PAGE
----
Great Health Guide - - CONTENTS - Deb Hop­per

Cre­ate a happy learn­ing space for kids

Help­ing chil­dren of all ages set­tle down and fo­cus on home­work af­ter school or on week­ends can seem like an im­pos­si­ble task. On week days, chil­dren have been con­cen­trat­ing, tak­ing in in­for­ma­tion for most of the school day and set­tling back into school work is of­ten the last thing they are want­ing to do. Week­ends are just for fun.


Many teach­ers th­ese days are pro­vid­ing cre­ative projects such as mak­ing up maths games, mak­ing re­cy­cled craft or ask­ing chil­dren to draw a map of their lo­cal area, which can be much more fun than tra­di­tional home­work. How­ever, whether home work is read­ing, spell­ing, maths and tra­di­tional book­work or more cre­ative projects, of­ten the home­work bat­tle can feel like a black cloud loom­ing.

HERE ARE A FEW IDEAS THAT MAY AS­SIST YOUR CHILD WHEN DO­ING HOME­WORK. 1. Chil­dren can ex­pe­ri­ence stress when think­ing about start­ing home­work.

Just as adults, if the per­ceived chal­lenges out­weigh the child’s ca­pac­ity or en­ergy, they can ex­pe­ri­ence stress and be­come over­whelmed. A fun way to get started is to cre­ate a grid of say nine spa­ces, where the home­work for the week (or day for older chil­dren) is di­vided into nine dif­fer­ent smaller tasks, which are writ­ten onto the grid. The sim­ple act of see­ing what home­work needs to be com­pleted, can help to re­duce some of the stress and not be over­whelmed. It helps the child to pick out one or two ac­tiv­i­ties to start with e.g. writ­ing down spell­ing words. Once this is com­pleted, it is crossed out on the grid, so they can see progress, like play­ing tic-tac-toe. Of­ten af­ter they fin­ish a cou­ple of easy tasks, the chal­lenge of the game kicks in and they want to keep go­ing.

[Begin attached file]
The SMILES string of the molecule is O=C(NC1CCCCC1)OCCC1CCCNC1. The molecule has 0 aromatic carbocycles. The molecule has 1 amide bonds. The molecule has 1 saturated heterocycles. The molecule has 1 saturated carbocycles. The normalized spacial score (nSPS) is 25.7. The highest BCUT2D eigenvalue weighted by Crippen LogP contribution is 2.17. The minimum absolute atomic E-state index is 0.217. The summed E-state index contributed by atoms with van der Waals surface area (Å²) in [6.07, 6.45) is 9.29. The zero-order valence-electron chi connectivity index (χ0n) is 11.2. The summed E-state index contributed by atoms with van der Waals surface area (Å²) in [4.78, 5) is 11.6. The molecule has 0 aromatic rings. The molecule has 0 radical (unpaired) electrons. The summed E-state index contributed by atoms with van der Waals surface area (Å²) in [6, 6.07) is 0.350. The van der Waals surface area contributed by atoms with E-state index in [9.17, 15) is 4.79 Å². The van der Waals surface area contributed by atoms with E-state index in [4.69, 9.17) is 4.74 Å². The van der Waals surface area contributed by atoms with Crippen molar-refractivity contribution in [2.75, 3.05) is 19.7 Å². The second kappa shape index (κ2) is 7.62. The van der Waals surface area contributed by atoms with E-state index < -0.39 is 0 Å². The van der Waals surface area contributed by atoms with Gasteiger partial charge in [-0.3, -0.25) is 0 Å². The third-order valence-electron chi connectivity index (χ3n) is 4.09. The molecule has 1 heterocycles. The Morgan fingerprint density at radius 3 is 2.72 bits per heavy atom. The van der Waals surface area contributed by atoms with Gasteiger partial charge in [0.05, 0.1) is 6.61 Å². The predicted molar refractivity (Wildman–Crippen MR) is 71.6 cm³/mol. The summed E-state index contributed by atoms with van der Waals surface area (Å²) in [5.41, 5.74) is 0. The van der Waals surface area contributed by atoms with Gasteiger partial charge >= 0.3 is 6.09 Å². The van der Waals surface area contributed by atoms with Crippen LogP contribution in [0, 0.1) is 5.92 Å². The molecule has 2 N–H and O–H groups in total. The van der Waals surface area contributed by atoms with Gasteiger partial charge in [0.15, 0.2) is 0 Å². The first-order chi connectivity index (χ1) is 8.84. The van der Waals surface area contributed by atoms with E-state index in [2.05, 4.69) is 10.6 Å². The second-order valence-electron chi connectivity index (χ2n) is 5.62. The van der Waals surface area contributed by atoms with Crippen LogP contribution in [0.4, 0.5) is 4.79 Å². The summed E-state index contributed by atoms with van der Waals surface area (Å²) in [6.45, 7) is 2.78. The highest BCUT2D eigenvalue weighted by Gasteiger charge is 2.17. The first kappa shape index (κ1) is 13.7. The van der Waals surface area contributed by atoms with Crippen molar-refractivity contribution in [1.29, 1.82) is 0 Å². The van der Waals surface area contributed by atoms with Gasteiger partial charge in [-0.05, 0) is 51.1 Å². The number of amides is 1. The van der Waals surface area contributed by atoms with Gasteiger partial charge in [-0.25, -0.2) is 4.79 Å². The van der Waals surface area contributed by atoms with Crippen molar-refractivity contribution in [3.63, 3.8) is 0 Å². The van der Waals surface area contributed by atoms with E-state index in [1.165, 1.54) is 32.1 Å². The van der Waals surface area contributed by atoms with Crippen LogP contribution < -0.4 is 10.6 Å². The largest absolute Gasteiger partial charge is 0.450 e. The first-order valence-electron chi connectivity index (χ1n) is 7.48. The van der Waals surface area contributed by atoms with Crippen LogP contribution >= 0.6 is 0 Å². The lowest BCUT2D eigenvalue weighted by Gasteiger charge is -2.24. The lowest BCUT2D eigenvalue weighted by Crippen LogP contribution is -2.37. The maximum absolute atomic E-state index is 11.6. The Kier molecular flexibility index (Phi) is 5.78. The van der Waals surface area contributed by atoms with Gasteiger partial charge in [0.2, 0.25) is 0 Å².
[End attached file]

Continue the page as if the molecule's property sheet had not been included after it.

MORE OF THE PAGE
2. Sup­port the sen­sory needs of your child.

It is also im­por­tant to sup­port the sen­sory needs of a child, in prepa­ra­tion for do­ing home­work. Af­ter sit­ting in class for most of the day, it is re­ally im­por­tant to en­cour­age them to move and ‘fill up’ their ner­vous sys­tem be­fore start­ing home­work. This will help re­duce any feel­ings of be­ing over­whelmed, help them feel grounded, re­freshed and help them to be able to fo­cus and com­plete their home­work quicker.

3. When does your child have high en­ergy?

In ad­di­tion, con­sider the times of the day when your child has high en­ergy. Are they a night owl or a morn­ing per­son? If you child is ex­tremely tired in the af­ter­noon/even­ing, maybe do­ing read­ing prac­tice in bed, first thing in the morn­ing, or set­ting the alarm for an older child for 5.30am, may help them com­plete as­sign­ments in their strength zones.

4. When is the best time for ‘brain work’?

Just as adults are aware of times that are best for ‘brain work’, we can ob­serve our chil­dren, sug­gest and gen­tly guide them to trial dif­fer­ent strate­gies. We have built our own learn­ing strate­gies over many years. Rather than forc­ing the is­sue of home­work with our chil­dren, let’s sup­port them in look­ing for their peak per­for­mance times and sug­gest ac­tiv­i­ties and rou­tines that sup­port their learn­ing and home­work prac­tice time. In the next is­sue of GHGTM, I will dis­cuss the top six ways to help a child set­tle into do­ing their home­work with less tears.

Deb Hop­per is an oc­cu­pa­tional ther­a­pist, author and work­shop pre­sen­ter. She is pas­sion­ate about em­pow­er­ing par­ents and ed­u­ca­tors to un­der­stand the un­der­ly­ing rea­sons of why chil­dren strug­gle with be­hav­iour, self­es­teem and sen­sory pro­cess­ing dif­fi­cul­ties. Deb is the co-author of the CD Sen­sory Songs

for Tots, and author of Re­duc­ing Melt­downs and Im­prov­ing Con­cen­tra­tion: The Just Right Kids Tech­nique Model. Deb can be

con­tacted via her web­site.

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